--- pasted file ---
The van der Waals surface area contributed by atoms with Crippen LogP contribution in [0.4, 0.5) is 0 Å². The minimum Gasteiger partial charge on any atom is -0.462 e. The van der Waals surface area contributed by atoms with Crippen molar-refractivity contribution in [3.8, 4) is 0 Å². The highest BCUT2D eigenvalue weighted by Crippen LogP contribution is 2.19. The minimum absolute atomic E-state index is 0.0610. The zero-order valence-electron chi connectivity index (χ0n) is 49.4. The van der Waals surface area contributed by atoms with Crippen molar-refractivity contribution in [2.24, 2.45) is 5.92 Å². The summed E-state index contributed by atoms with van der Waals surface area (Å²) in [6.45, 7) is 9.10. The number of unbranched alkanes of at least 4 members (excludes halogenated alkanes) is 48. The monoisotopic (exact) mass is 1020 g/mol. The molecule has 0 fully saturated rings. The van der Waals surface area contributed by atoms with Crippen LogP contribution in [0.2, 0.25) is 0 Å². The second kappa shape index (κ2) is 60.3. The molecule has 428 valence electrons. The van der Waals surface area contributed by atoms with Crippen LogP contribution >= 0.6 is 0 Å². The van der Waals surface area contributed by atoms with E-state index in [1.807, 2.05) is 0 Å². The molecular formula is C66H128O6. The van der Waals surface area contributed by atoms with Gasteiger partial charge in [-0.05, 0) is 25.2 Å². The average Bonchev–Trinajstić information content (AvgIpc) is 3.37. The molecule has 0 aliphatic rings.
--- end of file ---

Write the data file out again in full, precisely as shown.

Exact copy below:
The van der Waals surface area contributed by atoms with Crippen LogP contribution in [0.4, 0.5) is 0 Å². The minimum Gasteiger partial charge on any atom is -0.462 e. The van der Waals surface area contributed by atoms with Crippen molar-refractivity contribution in [3.8, 4) is 0 Å². The highest BCUT2D eigenvalue weighted by Crippen LogP contribution is 2.19. The minimum absolute atomic E-state index is 0.0610. The zero-order valence-electron chi connectivity index (χ0n) is 49.4. The van der Waals surface area contributed by atoms with Crippen molar-refractivity contribution in [2.24, 2.45) is 5.92 Å². The summed E-state index contributed by atoms with van der Waals surface area (Å²) in [6.45, 7) is 9.10. The number of unbranched alkanes of at least 4 members (excludes halogenated alkanes) is 48. The monoisotopic (exact) mass is 1020 g/mol. The molecule has 0 fully saturated rings. The van der Waals surface area contributed by atoms with Crippen LogP contribution in [0.2, 0.25) is 0 Å². The second kappa shape index (κ2) is 60.3. The molecule has 428 valence electrons. The van der Waals surface area contributed by atoms with Crippen LogP contribution >= 0.6 is 0 Å². The van der Waals surface area contributed by atoms with E-state index in [1.807, 2.05) is 0 Å². The molecular formula is C66H128O6. The van der Waals surface area contributed by atoms with Gasteiger partial charge in [-0.05, 0) is 25.2 Å². The average Bonchev–Trinajstić information content (AvgIpc) is 3.37. The molecule has 0 aliphatic rings.